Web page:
I thank myself daily for teaching myself programming. Without a doubt one of the best decisions I ever made. And in 5 years I'll thank myself for going through the agony of building a software business.

I think a lot of this also comes down to knowing yourself and being 100% honest with yourself. I can reel off within seconds every facet of my life that needs improvement. I know I should improve my diet, I should get better sleep, I should meditate a couple times a day, I should learn to swim (might save my life one day), I should cold approach just to get over rejection if nothing else, I should go make more friends, I should make sure I hit gym twice a week, I should put in the hours into freelancing and my software business, I should drink more water, I should religiously follow a morning and night routine, I should put myself in more discomforting situations, I should try improv again, I should overcome fear of public speaking and improve my skills, I should network with other entrepreneurs, I should ensure I'm doing things for the right reasons, and, above all else, I should allow myself to relax, etc, etc,.. that's just off the top of my head.

The reason I know all of this is because I am constantly watching my progress like a hawk. I am my mission, everything else is secondary. I look at life through an improvement lens - "how can this help me/them improve?" to every person, situation and activity. I'm 30 now and have been like this for probably 10 years. I'm incredibly excited about what I might achieve over the next 10 years, and by fuck I thank myself all the time for the lifestyle I've managed to build.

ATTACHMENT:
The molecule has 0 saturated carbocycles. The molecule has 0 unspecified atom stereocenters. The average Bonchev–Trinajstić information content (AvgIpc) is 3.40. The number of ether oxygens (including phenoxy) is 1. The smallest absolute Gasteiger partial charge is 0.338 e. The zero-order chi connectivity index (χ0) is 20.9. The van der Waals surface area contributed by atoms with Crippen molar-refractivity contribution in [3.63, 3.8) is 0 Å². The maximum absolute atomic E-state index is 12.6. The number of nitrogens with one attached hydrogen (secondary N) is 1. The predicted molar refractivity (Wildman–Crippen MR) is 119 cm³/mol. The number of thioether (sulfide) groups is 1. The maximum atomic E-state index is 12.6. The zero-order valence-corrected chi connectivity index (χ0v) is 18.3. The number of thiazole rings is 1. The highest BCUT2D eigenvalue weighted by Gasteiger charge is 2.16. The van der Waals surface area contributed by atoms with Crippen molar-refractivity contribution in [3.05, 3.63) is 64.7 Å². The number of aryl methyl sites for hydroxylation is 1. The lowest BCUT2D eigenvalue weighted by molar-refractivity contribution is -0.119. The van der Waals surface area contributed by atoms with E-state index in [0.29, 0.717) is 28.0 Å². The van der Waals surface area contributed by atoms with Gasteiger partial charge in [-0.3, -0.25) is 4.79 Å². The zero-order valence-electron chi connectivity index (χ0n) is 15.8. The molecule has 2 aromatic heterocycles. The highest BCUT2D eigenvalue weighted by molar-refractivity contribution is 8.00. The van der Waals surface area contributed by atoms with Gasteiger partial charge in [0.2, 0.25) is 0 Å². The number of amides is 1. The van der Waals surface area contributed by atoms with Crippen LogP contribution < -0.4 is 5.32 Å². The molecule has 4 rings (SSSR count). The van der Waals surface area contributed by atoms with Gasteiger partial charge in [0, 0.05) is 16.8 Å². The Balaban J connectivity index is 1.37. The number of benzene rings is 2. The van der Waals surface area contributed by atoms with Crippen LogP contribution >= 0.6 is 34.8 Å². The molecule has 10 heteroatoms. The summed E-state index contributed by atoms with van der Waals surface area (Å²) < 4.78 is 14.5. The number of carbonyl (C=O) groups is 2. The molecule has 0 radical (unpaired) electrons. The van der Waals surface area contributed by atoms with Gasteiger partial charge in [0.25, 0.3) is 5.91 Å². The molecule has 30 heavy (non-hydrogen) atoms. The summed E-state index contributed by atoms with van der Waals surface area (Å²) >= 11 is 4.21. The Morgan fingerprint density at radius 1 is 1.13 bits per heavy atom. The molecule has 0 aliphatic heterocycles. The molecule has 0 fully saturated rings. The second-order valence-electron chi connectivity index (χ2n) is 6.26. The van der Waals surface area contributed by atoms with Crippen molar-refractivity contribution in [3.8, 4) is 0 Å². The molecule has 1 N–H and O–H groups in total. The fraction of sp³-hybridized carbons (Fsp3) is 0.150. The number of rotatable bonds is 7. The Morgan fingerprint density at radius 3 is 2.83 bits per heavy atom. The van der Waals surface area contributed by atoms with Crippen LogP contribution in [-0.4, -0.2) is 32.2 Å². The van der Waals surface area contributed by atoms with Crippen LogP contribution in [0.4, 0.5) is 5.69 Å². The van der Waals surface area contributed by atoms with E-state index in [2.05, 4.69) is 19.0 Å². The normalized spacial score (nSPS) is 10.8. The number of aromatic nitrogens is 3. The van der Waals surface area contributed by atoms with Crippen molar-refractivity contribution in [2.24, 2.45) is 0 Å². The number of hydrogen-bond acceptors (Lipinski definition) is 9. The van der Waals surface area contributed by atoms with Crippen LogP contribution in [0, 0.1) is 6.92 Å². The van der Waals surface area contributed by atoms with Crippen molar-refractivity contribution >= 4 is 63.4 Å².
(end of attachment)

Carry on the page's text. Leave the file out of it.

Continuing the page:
I started doing something recently, too, which has helped even more - talking to myself in the mirror. You really do have to be able to look yourself in the face and talk to yourself like a friend, a father, a guide, a supporter, whatever. Become all of those people and build an unbreakable bond with yourself. Once you've done that, nothing, no woman, no man, no circumstance, can break that down.

[–]1Godzimir1 11 points12 points  (1 child)

A wise man once said, "What comes fast leaves fast." Some people here may know who this wise man is.

[–]1clon3man 6 points7 points  (1 child)

However, I would add that looking for "shortcuts" on how to learn things faster (speed reading, gratitude, not burning out, etc.) is very valuable indeed, if not essential.

[–]raphael_delasuburbs 4 points5 points  (0 children)

I agree. But those are tools not shortcuts. They make the work easier or faster, but all of the work still gets done.

[–]Reformed65 2 points3 points  (5 children)

And that student's name?

Albert Einstein

[–]An_All-Beef_Engineer 5 points6 points  (4 children)

Take your jokes and SHUT IT.

[–]Reformed65 0 points1 point  (2 children)

Sir I'll have you know that this same story is in the official biography of Albert Einstein, this is no joke this is fact.

[–]An_All-Beef_Engineer 0 points1 point  (1 child)

Well parried. Full points to you.

[–]Reformed65 4 points5 points  (0 children)

Thank you.

blows away gun smoke

and that, boys, is how you solve a shit-test.

[–]Simonee12_12 0 points1 point  (0 children)